Human reproduction reaction

From Hmolpedia
Jump to navigation Jump to search

In hmolscience, human reproduction reaction (CR:60) (LH:5) (TL:65) refers to the chemical reaction, technically a double displacement reaction, that yields the formation of a person as a product in the final state.

Overview

The following is the basic reaction for the formation of a human:[1]

Human reproductive reaction.png

according to which the correct reproduction reaction is a reaction of the form:

This reaction, when the germ cells, namely sperm (G1) and egg (G2), are accounted for, is defined as a double displacement reaction in mechanistic detail, the sperm germ (G1) and egg germ (G2) attaching to form the fetus G1G2, which becomes the infant, baby, child, and eventually "young adult" at about age 15 to 19, at the point when he or she detaches from the parental structure MxFy, occurring over an approximately 18 to 22 year period.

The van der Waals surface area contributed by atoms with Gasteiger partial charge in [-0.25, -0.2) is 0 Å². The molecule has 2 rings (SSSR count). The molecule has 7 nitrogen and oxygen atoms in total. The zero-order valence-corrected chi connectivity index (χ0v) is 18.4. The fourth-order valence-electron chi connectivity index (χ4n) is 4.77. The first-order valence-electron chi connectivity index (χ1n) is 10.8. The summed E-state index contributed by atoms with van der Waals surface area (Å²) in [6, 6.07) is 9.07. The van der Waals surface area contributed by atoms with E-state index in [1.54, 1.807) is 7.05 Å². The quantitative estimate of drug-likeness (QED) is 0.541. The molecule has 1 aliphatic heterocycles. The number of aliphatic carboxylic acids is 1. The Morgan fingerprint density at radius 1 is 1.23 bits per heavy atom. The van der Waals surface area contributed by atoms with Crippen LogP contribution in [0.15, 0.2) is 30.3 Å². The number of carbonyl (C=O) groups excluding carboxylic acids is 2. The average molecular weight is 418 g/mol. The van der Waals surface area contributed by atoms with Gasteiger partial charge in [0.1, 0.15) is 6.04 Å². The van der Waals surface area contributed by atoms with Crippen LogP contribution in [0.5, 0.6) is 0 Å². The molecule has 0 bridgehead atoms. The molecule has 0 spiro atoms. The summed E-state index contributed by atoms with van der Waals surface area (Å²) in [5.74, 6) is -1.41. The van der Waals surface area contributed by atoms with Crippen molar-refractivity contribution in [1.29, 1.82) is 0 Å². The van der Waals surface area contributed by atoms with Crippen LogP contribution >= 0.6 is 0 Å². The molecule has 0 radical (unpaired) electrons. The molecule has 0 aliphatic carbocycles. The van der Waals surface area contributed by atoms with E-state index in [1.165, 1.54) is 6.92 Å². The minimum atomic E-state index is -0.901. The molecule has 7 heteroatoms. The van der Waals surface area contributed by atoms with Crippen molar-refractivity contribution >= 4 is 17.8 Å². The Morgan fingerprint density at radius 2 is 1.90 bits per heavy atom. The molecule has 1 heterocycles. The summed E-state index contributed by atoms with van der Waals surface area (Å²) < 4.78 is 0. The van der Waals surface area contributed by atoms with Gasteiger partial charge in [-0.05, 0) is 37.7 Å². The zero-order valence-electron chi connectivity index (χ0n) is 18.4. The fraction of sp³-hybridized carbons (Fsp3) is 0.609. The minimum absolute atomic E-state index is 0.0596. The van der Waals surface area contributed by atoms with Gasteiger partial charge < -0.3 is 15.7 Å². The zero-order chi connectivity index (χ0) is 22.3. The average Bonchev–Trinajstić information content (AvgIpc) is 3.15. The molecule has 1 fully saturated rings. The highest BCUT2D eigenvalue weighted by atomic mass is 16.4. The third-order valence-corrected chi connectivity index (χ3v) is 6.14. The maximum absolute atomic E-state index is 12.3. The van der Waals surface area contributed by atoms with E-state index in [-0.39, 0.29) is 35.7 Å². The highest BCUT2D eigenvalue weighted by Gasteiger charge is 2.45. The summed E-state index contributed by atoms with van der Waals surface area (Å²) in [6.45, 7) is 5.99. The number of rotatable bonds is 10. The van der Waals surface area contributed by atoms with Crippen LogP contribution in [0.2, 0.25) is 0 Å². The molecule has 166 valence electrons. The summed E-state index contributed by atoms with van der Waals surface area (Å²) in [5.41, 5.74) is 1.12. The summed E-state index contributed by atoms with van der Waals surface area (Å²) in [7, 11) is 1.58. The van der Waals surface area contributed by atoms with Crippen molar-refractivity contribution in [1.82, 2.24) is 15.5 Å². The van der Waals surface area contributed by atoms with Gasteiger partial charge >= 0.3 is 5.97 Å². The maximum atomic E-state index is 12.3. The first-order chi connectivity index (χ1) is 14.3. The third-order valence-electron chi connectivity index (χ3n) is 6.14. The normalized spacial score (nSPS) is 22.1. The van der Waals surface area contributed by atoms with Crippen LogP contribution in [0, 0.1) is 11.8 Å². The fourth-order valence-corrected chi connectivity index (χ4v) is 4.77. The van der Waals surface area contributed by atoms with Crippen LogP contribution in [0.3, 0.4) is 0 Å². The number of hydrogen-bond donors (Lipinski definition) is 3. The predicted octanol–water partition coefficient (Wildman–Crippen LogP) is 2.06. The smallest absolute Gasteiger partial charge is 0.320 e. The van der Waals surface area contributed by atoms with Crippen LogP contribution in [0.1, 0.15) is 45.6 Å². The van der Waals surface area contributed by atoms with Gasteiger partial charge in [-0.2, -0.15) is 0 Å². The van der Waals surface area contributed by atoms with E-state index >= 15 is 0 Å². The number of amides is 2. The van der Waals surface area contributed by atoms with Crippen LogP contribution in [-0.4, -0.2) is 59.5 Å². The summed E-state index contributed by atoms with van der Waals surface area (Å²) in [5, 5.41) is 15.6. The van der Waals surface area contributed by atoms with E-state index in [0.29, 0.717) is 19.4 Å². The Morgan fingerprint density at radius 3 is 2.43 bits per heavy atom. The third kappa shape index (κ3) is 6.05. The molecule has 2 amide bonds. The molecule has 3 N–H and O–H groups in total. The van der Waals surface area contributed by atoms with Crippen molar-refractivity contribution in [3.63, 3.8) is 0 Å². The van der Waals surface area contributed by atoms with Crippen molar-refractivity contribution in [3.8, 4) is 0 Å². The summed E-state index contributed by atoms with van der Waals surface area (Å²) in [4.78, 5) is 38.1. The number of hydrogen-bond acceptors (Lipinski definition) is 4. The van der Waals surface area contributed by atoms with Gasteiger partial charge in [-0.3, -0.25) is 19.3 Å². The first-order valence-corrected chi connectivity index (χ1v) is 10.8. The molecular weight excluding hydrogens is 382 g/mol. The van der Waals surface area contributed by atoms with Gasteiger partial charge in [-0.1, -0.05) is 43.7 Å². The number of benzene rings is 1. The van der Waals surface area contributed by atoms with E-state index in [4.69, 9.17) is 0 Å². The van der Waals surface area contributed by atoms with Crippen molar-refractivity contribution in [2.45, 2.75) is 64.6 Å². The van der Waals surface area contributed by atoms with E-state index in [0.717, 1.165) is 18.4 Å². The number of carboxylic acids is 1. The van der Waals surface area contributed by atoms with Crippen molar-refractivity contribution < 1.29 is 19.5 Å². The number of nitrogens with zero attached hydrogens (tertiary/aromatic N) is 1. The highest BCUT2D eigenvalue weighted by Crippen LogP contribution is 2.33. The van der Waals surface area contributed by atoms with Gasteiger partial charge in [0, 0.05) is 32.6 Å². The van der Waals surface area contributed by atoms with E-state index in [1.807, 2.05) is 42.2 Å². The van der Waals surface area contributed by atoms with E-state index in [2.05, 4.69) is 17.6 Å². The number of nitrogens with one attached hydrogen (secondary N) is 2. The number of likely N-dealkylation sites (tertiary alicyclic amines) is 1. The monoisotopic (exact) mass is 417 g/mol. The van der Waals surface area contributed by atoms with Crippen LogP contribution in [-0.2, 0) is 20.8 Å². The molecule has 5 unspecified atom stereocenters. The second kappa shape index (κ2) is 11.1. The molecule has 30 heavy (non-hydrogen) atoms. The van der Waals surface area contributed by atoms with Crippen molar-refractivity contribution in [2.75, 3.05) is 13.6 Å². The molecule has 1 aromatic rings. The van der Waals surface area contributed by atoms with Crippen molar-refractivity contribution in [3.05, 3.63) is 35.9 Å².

Formation energy

The formation energy, artistically shown by the lightning bolt above, is defined by changes in Gibbs energy ΔG, where the characteristic function G is defined as follows:

where G is Gibbs energy, H is enthalpy, T is the temperature of the system, and S is the entropy of the reaction, respectively.

End matter

References

  1. (a) Thims, Libb. (2007). Human Chemistry, Volume One (GB) (Amz) (eB) (pdf). LuLu.
    (b) Thims, Libb. (2007). Human Chemistry, Volume Two (GB) (Amz) (eB) (pdf). LuLu.

External links

Theta Delta ics T2.jpg